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Are you there, Carleton subculture? It's me, Marley.

October 11, 2011 at 10:28 am
By Marlena Hartman-Filson

Streaking, crawling, climbing -- these are part of what initially attracted me to Carleton. It's not only the allure of rule-breaking; it's the temptation of freedom, of adventure, of exploring, of being part of generations upon generations of tradition.

Google "streaking at colleges" and you'll be directed to Wikipedia's page, "Streaking at educational institutions." The first paragraph is about Carleton; apparently, in 1967 the Carletonian lamented the rise of new social problems, including "the rise of class spirit, low grades, streaking, destruction, drinking, and the popularity of rock dances."

Look at the Carleton College Wikipedia page and you'll find reverence for the streaking tradition: "Streaking is a ubiquitous phenomenon, most impressive when conducted during winter temperatures that average about 15 °F (-9 °C), and occasionally reach lows around -40° (-40 °C)."

But now, streakers are being actively persecuted (well, persecuted might be a bit overly dramatic... how about the term "disciplined" instead) by the school - only the really, really fast ones get away with it (also a bit dramatic - if you streak in front of a grumpy professor of dean or student and you're reported, you may get a talking to only slightly more severe than the slap on the wrist of yore).

And the tunnels - rumor has it, they're becoming harder and harder to enter. Rumor has it, an open entrance to the tunnels wasn't terribly hard to find. Rumor has it, if one knew the right doors and hallways to take, preceding generations of explorers had left the necessary equipment for you to enter and exit easily and safely. But now, rumor has it there are iron grates or steel padlocks on the entrances, making it quite difficult for even the most intrepid of adventurers to enter.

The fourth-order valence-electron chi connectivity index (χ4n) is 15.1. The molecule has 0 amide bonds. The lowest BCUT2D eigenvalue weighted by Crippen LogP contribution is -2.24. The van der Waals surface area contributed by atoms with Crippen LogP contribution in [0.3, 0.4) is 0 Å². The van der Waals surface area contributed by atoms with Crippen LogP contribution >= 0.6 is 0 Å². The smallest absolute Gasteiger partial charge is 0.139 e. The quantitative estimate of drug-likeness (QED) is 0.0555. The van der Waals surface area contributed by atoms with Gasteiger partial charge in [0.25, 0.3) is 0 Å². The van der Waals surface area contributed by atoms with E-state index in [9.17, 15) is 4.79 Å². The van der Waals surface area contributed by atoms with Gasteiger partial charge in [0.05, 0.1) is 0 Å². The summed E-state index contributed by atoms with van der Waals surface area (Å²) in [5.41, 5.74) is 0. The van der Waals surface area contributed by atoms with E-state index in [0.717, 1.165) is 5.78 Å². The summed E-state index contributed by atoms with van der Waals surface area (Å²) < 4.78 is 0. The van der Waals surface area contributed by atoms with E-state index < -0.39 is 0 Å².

And all else aside, I do understand that the tunnels were closed for a reason and keeping students from sneaking around them is probably for the best. But the walls of those tunnels hold generations of history - perhaps they could open them up just once a year? So they don't become tombs completely lost in the past?

And streaking - well, not every place can be San Francisco, where it is completely legal to be clothesless in public, outrage recently erupted over a proposed piece of legislation that would require nudist to cover up in restaurants and put a towel down before sitting on public benches or seats. Oh, the horror! 

Of course, trespass and run around naked aren't the only things that Carls do for fun and they're certainly not the only somewhat odd traditions we keep. We still enter into spooning competitions, we still slide down Bell hill on dining hall trays in winter, we still have silent dance parties and engage in the primal scream during exam days, and we still run around with the bust of a dead German poet (speaking of, wherefor art thou, Schiller?).

So ahoy, Carls! Don't dismay, there is still time to adventure and explore, to display old traditions and create our own! Remember R2D2?

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